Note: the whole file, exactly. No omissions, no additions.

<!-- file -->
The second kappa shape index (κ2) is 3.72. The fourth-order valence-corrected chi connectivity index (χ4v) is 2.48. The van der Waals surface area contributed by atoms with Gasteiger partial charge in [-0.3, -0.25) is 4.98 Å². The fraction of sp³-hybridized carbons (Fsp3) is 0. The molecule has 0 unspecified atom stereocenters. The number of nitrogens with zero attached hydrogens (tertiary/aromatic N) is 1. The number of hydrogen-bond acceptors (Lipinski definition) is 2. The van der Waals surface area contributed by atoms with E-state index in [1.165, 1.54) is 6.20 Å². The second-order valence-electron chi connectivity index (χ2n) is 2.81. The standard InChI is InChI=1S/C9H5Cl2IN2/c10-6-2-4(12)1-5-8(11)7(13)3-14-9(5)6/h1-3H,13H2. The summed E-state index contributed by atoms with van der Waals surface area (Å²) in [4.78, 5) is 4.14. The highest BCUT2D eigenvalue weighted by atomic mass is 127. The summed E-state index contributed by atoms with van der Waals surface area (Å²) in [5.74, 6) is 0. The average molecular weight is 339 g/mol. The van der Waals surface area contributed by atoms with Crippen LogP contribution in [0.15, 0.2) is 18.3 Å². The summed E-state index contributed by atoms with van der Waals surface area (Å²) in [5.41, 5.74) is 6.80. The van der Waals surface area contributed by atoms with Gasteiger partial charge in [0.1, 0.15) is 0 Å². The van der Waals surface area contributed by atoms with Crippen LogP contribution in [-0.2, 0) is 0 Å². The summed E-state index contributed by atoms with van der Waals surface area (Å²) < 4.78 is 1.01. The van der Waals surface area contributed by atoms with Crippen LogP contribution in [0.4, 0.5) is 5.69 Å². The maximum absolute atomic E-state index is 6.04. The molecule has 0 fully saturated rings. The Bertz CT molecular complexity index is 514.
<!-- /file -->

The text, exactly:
The second kappa shape index (κ2) is 3.72. The fourth-order valence-corrected chi connectivity index (χ4v) is 2.48. The van der Waals surface area contributed by atoms with Gasteiger partial charge in [-0.3, -0.25) is 4.98 Å². The fraction of sp³-hybridized carbons (Fsp3) is 0. The molecule has 0 unspecified atom stereocenters. The number of nitrogens with zero attached hydrogens (tertiary/aromatic N) is 1. The number of hydrogen-bond acceptors (Lipinski definition) is 2. The van der Waals surface area contributed by atoms with E-state index in [1.165, 1.54) is 6.20 Å². The second-order valence-electron chi connectivity index (χ2n) is 2.81. The standard InChI is InChI=1S/C9H5Cl2IN2/c10-6-2-4(12)1-5-8(11)7(13)3-14-9(5)6/h1-3H,13H2. The summed E-state index contributed by atoms with van der Waals surface area (Å²) in [4.78, 5) is 4.14. The highest BCUT2D eigenvalue weighted by atomic mass is 127. The summed E-state index contributed by atoms with van der Waals surface area (Å²) in [5.74, 6) is 0. The average molecular weight is 339 g/mol. The van der Waals surface area contributed by atoms with Crippen LogP contribution in [0.15, 0.2) is 18.3 Å². The summed E-state index contributed by atoms with van der Waals surface area (Å²) in [5.41, 5.74) is 6.80. The van der Waals surface area contributed by atoms with Gasteiger partial charge in [0.1, 0.15) is 0 Å². The van der Waals surface area contributed by atoms with Crippen LogP contribution in [-0.2, 0) is 0 Å². The summed E-state index contributed by atoms with van der Waals surface area (Å²) < 4.78 is 1.01. The van der Waals surface area contributed by atoms with Crippen LogP contribution in [0.4, 0.5) is 5.69 Å². The maximum absolute atomic E-state index is 6.04. The molecule has 0 fully saturated rings. The Bertz CT molecular complexity index is 514.